Barbra Musiimenta, a jolly young lady from Rukungiri District was eager to share her once in a lifetime story. The professional accountant and business lady attributes her recovery from Covid-19 to having a general positive attitude towards life and strong faith, alongside other medication. She told her story to Lynn Feliciah Mbeiza.
Being a student at the Institute of Certified Public Accountants, Musiimenta had to report for her exams at the centre in Mbarara District.
She prepared herself to travel from Rukungiri, three weeks prior to exams so as to do enough personal reading.
Definitely, discussions were out of the question for obvious health reasons.
She hoped to reside at her close friend’s home till she completed her exams like she had always done but matters changed almost immediately.
Signs and symptoms
On the fateful day, she went to the library for proper research and reading.
When she returned home, the children had made a mess of the house and she immediately started cleaning and clearing the mess as a responsible adult but it was not long before she started feeling dizzy.
She also noticed that she was sweating profusely while doing the chores and she decided to rest, thinking she was just tired.
A while later, she experienced fever and chills, but thought she would get better with time. The following morning, she woke up with an awfully sore throat which later in the day developed into cough and flu.
She drove to hospital and the doctor suggested she tests for typhoid and malaria, which turned out negative.
“It had not crossed my mind yet that I could be a Covid-19 patient until the doctor recommended I test for it too,” Musiimenta says.
At the time, tests were done only at Mbarara Regional Referral Hospital, so she rushed there.
Depending on how alarming the situation was in the country, she panicked and went back home and packed her bags before receiving the hospital Covid-19 test results.
“I did not want to spread the disease to the kids just in case the results turned out positive,” she says.
Dealing with stigma
To her dismay, the test results were positive. She asked to isolate herself privately since the hospital isolation center was full.
She went to a guesthouse which was being used as an isolation center and paid for 14 days.
When she left to pick her belongings from her friend’s house, she was shocked to find that she had locked the house with her belongings outside and left a note that read:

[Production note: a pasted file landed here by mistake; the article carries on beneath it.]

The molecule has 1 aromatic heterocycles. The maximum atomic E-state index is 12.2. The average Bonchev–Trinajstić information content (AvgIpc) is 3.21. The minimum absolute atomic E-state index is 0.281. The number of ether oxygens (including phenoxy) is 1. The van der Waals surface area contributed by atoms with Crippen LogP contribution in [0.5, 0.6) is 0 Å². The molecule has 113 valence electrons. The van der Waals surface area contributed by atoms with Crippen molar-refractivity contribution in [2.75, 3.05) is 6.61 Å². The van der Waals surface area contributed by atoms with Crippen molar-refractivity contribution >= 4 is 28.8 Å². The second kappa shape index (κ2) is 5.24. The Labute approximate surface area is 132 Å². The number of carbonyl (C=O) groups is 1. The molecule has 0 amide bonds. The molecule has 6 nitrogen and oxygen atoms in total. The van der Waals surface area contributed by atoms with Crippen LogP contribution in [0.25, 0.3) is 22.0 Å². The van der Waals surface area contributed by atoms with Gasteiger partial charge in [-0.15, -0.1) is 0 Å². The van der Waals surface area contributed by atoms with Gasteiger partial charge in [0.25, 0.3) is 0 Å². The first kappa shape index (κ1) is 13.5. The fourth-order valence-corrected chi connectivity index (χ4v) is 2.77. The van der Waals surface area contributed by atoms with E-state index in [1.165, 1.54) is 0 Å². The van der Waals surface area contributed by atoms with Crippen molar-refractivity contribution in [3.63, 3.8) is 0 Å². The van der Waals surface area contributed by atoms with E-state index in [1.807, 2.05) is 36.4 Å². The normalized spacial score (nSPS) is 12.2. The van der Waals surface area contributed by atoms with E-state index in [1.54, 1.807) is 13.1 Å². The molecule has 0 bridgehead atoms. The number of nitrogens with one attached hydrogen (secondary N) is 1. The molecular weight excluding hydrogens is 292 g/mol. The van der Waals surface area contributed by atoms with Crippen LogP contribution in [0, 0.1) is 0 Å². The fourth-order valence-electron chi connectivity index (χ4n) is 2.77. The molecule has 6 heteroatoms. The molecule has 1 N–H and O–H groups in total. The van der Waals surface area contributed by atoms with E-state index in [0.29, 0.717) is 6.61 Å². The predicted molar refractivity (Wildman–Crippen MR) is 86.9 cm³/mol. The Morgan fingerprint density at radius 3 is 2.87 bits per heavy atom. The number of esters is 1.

“Please distance yourself from my kids, I don’t want my kids to get Corona.”
She loaded her belongings into her car and headed straight to the guest house. She says her world changed enormously.
She was very frustrated and felt discouraged from telling anyone that she was sick, including her mother who suffers from hypertension.
“I did not tell her because I thought she would die at that instant,” Musiimenta says.
While in isolation, she maintained a daily steaming routine and took her medication carefully.
She acclaims two people, a friend from school and a workmate who always called to encourage and strengthen her during this time.
She was also very certain she would recover and believed when she prayed that God would heal her.
She is very thankful that despite being absent for long, she was not laid off at work and that she had enough money to take her through this period. She was getting her leave pay as well as her allowances all this while.
Musiimenta however, says that she needed more emotional support from her other friends and family but she could not disclose her illness to them for fear of being stigmatised. This fact occasionally frustrated her.
She was able to heal in time for her exams and also go back to Rukungiri to her family and work.
She says that none of her friend’s children or her friend contracted the virus despite being in close contact.
They had also made use of the local concoctions and steaming recommended as local preventive measures.
Her mother got to know later after Musiimenta had recovered. As of today, she is healthy and back to her work routine.